3 - I feel that I have a guardian angel with me at all times, and have felt that way since I was a little girl.

4 - Although I don't believe in astrology, I almost never get along with Pisces... What does that mean???

5 - I receieved an unsolicited bear hug from Mike Tyson when I was about 17 years old. He thought I was "pretty", he said. (I was working in an upscale boutique where he was a patron)

6 - I believe love is a vital ingredient in all creative endeavors, and that is what gives any work of art its "voice".

7 - I believe resilience is the single most important ingredient for success. It forces you to redefine failure in your life.

8 - I label all of the cords to my computer and sewing machinery, so I know which outlets and ports they are each plugged into.

The angels are in the details!

This post was inspired by my clean-up/clean-out for our move next month. It is a brief farewell tribute to an old blouse I made, which I found...in a ball, in a box... in a dark corner... waiting to be discarded.

I love details. The tiny elements that make a garment extra-special, if only to the wearer, can be so powerful.

Like pintucks...



And beaded fagotting...




And interesting buttons (in this case bone beads on a false closure - there are actually snaps underneath)...




I was inspired by a December 1996 Threads article "Heavenly Embellishment" to try the beaded detail, and I was in a vintage-y, batiste-y, pituck-y kind of phase, so I designed and draped this blouse from the ground up. I was so happy to have learned how to drape and draft a pattern for a collar, that I wanted to create a blouse using all of the elements I loved. I wouldn't recommend it.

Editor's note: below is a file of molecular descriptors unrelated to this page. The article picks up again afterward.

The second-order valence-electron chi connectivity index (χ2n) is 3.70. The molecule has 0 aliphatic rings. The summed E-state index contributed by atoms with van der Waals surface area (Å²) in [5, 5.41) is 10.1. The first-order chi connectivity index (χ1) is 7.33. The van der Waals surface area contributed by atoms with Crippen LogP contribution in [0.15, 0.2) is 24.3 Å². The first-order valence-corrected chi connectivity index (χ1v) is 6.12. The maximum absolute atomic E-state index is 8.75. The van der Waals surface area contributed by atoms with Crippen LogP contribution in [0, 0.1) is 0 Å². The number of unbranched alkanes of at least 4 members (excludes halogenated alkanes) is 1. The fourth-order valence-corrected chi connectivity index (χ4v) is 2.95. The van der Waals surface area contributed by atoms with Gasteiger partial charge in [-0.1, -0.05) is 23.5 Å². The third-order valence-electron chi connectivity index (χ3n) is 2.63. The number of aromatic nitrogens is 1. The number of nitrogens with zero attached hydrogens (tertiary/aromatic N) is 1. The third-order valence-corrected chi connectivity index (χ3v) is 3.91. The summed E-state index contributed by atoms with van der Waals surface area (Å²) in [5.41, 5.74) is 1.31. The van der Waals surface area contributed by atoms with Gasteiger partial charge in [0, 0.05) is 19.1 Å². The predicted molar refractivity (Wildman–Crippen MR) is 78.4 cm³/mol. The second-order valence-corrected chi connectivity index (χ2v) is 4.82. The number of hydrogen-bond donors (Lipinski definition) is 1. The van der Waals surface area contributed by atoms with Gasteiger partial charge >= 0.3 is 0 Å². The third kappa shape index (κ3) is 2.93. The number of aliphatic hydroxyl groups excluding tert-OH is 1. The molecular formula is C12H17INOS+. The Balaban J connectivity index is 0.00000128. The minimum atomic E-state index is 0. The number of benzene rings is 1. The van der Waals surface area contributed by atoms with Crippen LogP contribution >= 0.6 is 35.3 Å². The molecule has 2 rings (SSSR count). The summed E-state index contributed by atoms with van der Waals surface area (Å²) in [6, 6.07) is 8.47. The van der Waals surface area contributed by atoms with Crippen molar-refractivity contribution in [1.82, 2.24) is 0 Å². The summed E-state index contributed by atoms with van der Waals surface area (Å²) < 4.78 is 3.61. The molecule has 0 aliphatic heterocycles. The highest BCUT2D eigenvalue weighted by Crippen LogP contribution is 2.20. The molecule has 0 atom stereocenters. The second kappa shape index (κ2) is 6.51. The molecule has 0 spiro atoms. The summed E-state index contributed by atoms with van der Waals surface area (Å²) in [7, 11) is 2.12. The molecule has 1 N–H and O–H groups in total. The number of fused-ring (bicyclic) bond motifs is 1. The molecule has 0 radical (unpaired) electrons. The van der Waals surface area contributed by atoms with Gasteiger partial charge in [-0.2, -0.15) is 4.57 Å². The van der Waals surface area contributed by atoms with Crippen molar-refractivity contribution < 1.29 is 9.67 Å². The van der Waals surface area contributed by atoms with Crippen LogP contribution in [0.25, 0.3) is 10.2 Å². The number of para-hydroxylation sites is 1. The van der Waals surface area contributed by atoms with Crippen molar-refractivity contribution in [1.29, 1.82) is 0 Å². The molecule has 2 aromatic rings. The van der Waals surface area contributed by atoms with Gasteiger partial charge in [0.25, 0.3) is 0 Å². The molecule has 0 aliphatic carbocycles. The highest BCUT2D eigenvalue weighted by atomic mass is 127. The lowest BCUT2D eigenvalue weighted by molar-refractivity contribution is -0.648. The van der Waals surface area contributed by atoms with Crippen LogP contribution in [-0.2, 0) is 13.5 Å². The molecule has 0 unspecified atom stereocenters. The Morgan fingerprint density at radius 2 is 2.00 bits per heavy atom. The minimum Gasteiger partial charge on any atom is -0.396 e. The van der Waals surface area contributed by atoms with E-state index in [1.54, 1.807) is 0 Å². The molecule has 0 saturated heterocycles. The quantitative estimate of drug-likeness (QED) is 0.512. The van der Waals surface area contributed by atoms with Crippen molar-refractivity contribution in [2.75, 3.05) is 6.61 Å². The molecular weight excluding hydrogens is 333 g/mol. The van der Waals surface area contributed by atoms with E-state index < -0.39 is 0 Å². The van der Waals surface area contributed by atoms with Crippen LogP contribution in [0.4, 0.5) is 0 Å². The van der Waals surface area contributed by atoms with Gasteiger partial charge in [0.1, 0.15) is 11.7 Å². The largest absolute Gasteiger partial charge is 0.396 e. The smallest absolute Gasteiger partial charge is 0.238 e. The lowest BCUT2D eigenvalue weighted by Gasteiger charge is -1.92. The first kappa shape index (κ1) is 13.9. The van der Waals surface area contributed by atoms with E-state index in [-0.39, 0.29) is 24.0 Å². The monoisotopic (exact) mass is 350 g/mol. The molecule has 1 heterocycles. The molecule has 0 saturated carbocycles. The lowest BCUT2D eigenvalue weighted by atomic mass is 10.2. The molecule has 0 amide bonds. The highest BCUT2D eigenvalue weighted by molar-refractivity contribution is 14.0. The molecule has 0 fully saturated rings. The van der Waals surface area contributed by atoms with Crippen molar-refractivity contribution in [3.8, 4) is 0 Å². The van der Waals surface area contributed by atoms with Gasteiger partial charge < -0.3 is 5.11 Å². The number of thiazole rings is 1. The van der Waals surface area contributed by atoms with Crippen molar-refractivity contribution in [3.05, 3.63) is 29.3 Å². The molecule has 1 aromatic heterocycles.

As I have matured in my sewing, I have found that it is best to isolate these details, not pile them all on one project, as I did with this monstrosity... (below) I am not bothering to iron it, or give it a new life -- I will simply cut off the bone buttons, and save the strips of fagotting for use on another batiste project in the future. I do remember that 12 hours of handwork went into that beading!

Thursday, September 27, 2007

A diet that works! (Literally, the happiest days of my life)

Destiny grants us our wishes, but in its own way, in order to give us something beyond our wishes.

-Goethe



I've been a bit distracted from writing any sewing posts lately, for reasons you will soon understand. I am, quite literally, experiencing the happiest days of my life. If you are a friend or family member, you already know why!

Last week, I was feeling like making some more interesting foods, and I decided to make falafel (which I love). Because my son, Aaron has so many food sensitivities and sensory issues, the only way I can control what he eats, is to cook it myself. I had a suspicion that falafel would be something he would like. Turns out he does, but that isn't the main reason for this entry. On my search for tahini paste, I popped into a health food store, with a sign that read "Gluten-Free products".

So yeah, whatever... I've heard all the crunchy granola-types espousing this gluten-free diet, but not understanding what gluten is, or why a special diet is supposed to help some autistic and ADHD children, the information just rolled past me. I've seen a few moments of Jenny McCarthy hawking her book on Oprah and other shows, talking about autistic children and their diets, but after tossing her cutesy child-rearing books in the trash in a fit of rage a few months ago, I didn't really care too much about her opinions. I also have almost NO time for TV these days, but I guess it made me a bit curious.